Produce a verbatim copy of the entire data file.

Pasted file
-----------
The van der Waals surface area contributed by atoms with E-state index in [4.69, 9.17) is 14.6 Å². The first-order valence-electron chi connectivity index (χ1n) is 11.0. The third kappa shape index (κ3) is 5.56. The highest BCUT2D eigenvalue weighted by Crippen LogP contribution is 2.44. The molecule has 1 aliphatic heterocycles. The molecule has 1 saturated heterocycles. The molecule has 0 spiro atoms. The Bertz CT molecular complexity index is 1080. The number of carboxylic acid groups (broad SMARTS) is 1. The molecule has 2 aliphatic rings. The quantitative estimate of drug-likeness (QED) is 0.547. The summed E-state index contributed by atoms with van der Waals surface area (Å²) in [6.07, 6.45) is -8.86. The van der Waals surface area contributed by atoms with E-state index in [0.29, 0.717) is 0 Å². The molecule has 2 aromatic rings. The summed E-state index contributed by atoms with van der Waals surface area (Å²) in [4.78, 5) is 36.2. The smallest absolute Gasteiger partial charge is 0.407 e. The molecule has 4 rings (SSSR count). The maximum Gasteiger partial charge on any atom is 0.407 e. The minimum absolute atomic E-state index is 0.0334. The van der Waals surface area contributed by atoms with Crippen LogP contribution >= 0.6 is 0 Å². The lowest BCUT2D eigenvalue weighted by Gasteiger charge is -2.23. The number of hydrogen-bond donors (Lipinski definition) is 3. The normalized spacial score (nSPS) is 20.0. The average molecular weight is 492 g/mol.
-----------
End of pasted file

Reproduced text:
The van der Waals surface area contributed by atoms with E-state index in [4.69, 9.17) is 14.6 Å². The first-order valence-electron chi connectivity index (χ1n) is 11.0. The third kappa shape index (κ3) is 5.56. The highest BCUT2D eigenvalue weighted by Crippen LogP contribution is 2.44. The molecule has 1 aliphatic heterocycles. The molecule has 1 saturated heterocycles. The molecule has 0 spiro atoms. The Bertz CT molecular complexity index is 1080. The number of carboxylic acid groups (broad SMARTS) is 1. The molecule has 2 aliphatic rings. The quantitative estimate of drug-likeness (QED) is 0.547. The summed E-state index contributed by atoms with van der Waals surface area (Å²) in [6.07, 6.45) is -8.86. The van der Waals surface area contributed by atoms with E-state index in [0.29, 0.717) is 0 Å². The molecule has 2 aromatic rings. The summed E-state index contributed by atoms with van der Waals surface area (Å²) in [4.78, 5) is 36.2. The smallest absolute Gasteiger partial charge is 0.407 e. The molecule has 4 rings (SSSR count). The maximum Gasteiger partial charge on any atom is 0.407 e. The minimum absolute atomic E-state index is 0.0334. The van der Waals surface area contributed by atoms with Crippen LogP contribution >= 0.6 is 0 Å². The lowest BCUT2D eigenvalue weighted by Gasteiger charge is -2.23. The number of hydrogen-bond donors (Lipinski definition) is 3. The normalized spacial score (nSPS) is 20.0. The average molecular weight is 492 g/mol.